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Drinking 2 cups of coffee in people with severe hypertension increases the risk of cardiovascular disease death

2023.01.22 23:18:00 Dustin Kim

[Picture of a cup of coffee, photo credit to Pixaby]

According to the study published on December 21, 2022, in the Journal of American Heart Association, a positive correlation between drinking two or more cups of coffee and the risk of cardiovascular death in people with severe hypertension was shown. 

The previous study found that drinking one cup of coffee a day and daily tea consumption did not increase the risk of death from cardiovascular disease at any blood measurement. 

It showed that drinking one cup of coffee can lower the risk of death from a heart attack or stroke in healthy individuals.

Furthermore, separate studies found that drinking one cup of coffee regularly may lower the risk of chronic illnesses such as Type 2 diabetes and some cancers. 

It may also help to decrease the risk of depression, yet it is not clear if this effect is from caffeine or something else in coffee. 

On the other side, drinking too much coffee may increase blood pressure and lead to anxiety, health palpitations, and difficulty sleeping.

This study aimed to investigate whether drinking coffee affects individuals with different degrees of hypertension.

High blood pressure, also called hypertension, is a medical condition in which blood pressure is higher than usual.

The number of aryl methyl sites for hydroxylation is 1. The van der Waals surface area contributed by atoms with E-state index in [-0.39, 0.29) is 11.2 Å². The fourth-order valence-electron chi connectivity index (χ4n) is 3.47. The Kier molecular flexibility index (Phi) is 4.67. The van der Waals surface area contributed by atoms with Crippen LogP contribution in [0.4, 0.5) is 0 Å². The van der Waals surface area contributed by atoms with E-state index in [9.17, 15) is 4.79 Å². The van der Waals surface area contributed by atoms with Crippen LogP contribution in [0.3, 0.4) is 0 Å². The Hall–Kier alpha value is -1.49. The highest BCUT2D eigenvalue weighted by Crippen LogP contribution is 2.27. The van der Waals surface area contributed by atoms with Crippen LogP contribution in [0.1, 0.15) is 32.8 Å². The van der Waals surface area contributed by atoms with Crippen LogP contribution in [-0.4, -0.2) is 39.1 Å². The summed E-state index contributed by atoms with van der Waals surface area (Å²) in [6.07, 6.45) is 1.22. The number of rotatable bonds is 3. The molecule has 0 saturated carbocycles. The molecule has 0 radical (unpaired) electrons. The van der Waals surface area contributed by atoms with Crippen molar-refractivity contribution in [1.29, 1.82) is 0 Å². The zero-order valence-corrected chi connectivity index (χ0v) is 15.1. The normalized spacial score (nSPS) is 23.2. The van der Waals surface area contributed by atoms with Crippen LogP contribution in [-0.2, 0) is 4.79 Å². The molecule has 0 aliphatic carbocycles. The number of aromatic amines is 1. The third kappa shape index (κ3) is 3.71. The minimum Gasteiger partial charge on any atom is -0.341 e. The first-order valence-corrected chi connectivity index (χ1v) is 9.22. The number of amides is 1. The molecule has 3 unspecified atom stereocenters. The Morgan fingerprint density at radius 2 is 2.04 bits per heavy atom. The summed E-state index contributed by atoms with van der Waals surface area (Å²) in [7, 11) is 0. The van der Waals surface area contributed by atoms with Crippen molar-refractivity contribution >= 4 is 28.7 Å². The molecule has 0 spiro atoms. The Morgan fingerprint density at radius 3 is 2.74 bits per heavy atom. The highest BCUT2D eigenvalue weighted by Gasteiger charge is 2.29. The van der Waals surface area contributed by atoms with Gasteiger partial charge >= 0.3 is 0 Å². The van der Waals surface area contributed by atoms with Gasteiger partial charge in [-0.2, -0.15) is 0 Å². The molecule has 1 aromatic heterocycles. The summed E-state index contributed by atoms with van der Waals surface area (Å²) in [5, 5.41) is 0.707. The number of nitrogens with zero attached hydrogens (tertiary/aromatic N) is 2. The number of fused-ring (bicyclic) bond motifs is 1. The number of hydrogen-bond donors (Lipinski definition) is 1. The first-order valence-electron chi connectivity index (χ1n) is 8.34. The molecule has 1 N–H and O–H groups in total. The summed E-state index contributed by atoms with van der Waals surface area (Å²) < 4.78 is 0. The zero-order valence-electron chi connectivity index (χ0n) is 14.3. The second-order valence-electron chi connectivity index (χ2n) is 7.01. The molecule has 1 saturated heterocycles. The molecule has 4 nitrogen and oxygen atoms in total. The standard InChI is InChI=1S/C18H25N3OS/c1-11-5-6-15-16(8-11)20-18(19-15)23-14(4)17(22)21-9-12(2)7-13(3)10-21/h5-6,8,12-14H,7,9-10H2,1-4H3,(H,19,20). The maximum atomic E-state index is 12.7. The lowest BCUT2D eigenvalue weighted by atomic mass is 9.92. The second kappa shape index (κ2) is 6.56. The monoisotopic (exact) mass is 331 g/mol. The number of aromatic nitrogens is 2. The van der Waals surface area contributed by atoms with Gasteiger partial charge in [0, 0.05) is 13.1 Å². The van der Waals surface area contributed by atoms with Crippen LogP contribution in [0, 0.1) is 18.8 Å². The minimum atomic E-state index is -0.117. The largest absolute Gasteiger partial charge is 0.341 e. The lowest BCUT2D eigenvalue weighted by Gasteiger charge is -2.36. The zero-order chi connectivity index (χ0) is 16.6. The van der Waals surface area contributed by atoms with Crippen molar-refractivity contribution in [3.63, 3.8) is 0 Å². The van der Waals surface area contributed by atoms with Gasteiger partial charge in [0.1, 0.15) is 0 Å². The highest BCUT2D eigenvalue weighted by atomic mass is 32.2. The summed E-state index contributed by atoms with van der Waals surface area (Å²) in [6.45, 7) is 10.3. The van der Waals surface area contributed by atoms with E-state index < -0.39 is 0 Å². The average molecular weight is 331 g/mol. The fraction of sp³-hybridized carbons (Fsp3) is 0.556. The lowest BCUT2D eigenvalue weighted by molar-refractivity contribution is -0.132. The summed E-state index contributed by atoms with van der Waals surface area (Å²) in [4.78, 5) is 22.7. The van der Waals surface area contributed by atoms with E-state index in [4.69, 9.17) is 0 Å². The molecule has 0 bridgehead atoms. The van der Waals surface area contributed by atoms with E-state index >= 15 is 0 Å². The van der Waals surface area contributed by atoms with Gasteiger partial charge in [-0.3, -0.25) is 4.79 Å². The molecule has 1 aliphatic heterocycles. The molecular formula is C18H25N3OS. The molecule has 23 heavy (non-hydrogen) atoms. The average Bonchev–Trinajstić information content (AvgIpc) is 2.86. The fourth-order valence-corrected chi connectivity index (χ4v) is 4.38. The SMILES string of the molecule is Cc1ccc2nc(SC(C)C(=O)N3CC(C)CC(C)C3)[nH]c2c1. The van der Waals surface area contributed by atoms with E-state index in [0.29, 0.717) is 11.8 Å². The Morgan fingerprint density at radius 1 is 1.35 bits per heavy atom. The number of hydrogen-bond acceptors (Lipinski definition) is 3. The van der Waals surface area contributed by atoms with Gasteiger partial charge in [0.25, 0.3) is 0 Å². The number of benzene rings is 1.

High blood pressure forces the heart to work harder to pump blood to the body.

It is created by the force of blood pushing against the walls of blood vessels.

The higher the pressure, the more complex the heart has to pump.

The unit of it is in millimeters of mercury (mm Hg).

According to the American Heart Association and the American College of Cardiology guidelines, hypertension is classified when the blood pressure is 130/80 mm Hg or higher. 

Study participants included more than 6570 men and more than 12000 women, ages 40 to 79 years.

Researchers categorized blood pressure into five categories: optimal and normal (less than 130/85 mm Hg); high normal (130-139/85-89 mm Hg); grade 1 hypertension (140-159/90-99 mm Hg); grade 2 (160-179/100-109 mm Hg); and grade 3 (higher than 180/110 mm Hg). 

The blood pressure measures in grades 2 and 3 were considered severe hypertension in this study. 

Participants provided data through health examinations assessing lifestyle, diets, and medical history for 19 years.  

The data analysis demonstrated that drinking a cup or more coffee a day was associated with twice the risk of cardiovascular disease death compared to those who did not drink any coffee. 

Drinking one cup of coffee daily was not associated with an increased risk of cardiovascular disease death in any blood pressure categories.

Green tea consumption was also not associated with an increased risk of cardiovascular disease death in any blood pressure categories. 

"These findings may support the assertion that people with severe high blood pressure should avoid drinking excessive coffee," said Iso, M.D., Ph.D., M.P.H., director of the Institute for Global Health Policy Research.

"Because people with severe hypertension are more susceptible to the effects of caffeine, caffeine's harmful effects may outweigh its protective effects and may increase the risk of death,” quoted from the research published in the American Heart Association. 

Dustin Kim / Grade 11
Shanghai American School Puxi